50 Foot Wave – S/T EP

50 Foot Wave
S/T EP

Over the past 15 years or so, Kristin Hersh has become a reliable source of both dark tunefulness (courtesy of her work with Throwing Muses) and stark songwriting bliss in her solo work. Throwing Muses has always been a meandering, introspective act, manipulating song structures just enough to create solid rock music that managed to stay accessible while also seeming just slightly “off’ compared to the band’s peers, while Hersh’s solo material always seems to buzz with a special sense of musical crafting.

As a sort of unofficial farewell, Throwing Muses released a self-titled album in 2003 that seemed more brash than the band’s previous material. Directly on the heels of that record, a pregnant Hersh committed herself to completing her most recent solo album, The Grotto, which was noticeably more stark and direct than her previous work. Keeping that in mind, it should come as no surprise that with her new project, 50 Foot Wave, Hersh has basically shirked all of her previous musical associations and continued along the path carved by her last few projects, cranking out six songs of surprisingly fresh and uncluttered rock.

While this is most definitely a Hersh project (if for no other reason than for the distinctive tone that her voice alone gives these songs), it needs to be noted that the rest of the 50 Foot Wave cast is perfectly able as well, as Throwing Muses bassist Bernard Georges and former Charm Farm drummer Rob Ahlers round out the lineup.

The lively “Bug” staggers along on a demented guitar line that backs a surprisingly gruff-sounding chorus vocal (“…And hey – didn’t you say something’s missing?”). “Clara Bow” carries a nasty rock-and-roll sneer courtesy of a few cutting-like-an-alarm-sound guitar bits as well as Hersh’s tone (“I never used you, but I wish I had … With sunburned lips I can bitch about another stupid summer”). “Glory Weed” bounds back and forth from a dirty groove to a punkish double-time rhythm, stopping at one point to add a bit of restrained sass between the two. “Long Painting” and “Lavender” are just solid, sub-three minute slabs of guitar chord-age as good as anything bands like Dead Moon and The Fastbacks have ever churned out. The crowning moment, though, is the disc’s closing track, “Dog Days,” which is certainly one of the grandest and most unapologetic rock songs of Hersh’s catalogue. The peak hits when Hersh repeats with a rasp, “Don’t touch me – I don’t know where you’ve been,” which results in quite the rhythmic guitar thrashing.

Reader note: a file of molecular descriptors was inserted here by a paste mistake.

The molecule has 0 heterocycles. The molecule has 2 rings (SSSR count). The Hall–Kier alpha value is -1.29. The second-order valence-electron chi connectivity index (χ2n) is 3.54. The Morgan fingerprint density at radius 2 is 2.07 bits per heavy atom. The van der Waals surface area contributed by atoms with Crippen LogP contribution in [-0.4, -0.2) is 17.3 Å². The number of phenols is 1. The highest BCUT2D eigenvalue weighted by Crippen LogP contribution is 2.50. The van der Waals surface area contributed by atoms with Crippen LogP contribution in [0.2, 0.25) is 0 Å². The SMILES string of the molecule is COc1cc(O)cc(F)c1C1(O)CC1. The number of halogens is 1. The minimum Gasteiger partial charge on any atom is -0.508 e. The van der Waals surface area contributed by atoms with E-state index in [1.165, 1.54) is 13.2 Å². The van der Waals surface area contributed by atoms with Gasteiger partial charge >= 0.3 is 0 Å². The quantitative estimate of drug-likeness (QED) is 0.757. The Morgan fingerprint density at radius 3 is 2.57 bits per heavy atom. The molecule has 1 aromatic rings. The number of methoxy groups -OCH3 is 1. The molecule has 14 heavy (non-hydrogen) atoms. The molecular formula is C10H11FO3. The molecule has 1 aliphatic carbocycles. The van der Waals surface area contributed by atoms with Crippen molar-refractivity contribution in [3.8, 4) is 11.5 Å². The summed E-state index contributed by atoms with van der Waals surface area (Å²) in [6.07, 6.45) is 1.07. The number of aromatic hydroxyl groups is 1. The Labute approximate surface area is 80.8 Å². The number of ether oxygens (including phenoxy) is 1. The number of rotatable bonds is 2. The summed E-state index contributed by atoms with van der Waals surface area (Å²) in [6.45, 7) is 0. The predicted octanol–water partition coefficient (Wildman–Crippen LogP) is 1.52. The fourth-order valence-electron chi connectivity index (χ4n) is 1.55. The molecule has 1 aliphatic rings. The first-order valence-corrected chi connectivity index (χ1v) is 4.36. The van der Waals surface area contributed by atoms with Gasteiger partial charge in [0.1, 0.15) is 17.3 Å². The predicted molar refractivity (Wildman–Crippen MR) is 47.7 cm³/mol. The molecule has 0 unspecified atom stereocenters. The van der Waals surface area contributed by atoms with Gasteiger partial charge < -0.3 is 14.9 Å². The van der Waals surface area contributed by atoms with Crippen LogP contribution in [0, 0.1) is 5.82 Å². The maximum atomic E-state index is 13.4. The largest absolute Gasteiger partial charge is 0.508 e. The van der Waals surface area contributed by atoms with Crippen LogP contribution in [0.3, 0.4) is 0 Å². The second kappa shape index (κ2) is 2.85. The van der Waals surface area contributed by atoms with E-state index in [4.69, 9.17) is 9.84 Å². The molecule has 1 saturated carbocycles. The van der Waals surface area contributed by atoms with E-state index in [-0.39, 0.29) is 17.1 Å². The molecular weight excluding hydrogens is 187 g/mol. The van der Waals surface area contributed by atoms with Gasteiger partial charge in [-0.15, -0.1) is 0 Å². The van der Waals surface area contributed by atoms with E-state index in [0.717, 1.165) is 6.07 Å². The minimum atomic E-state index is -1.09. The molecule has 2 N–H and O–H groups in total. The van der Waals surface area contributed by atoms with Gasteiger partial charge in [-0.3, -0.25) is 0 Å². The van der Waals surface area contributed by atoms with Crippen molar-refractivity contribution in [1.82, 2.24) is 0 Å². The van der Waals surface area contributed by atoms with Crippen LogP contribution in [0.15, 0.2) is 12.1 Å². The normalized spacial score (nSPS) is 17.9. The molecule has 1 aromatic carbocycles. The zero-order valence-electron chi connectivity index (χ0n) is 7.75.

Surprisingly, the rhythm section of 50 Foot Wave brings as much to the table as Hersh does for this release. The background racket laid down by Georges and Ahlers is absolutely pounding, and the end result is a surprising amount of depth and strength backing Hersh’s vocals and guitarwork. The best part about the band, though, may actually be 50 Foot Wave’s plan for the future. The band members plan on releasing six-or-seven song mini-albums once every nine months or so, to help keep material fresh for both songwriting and touring purposes. Based on this debut mini-album, the more material the band spits out, the better. Recommended.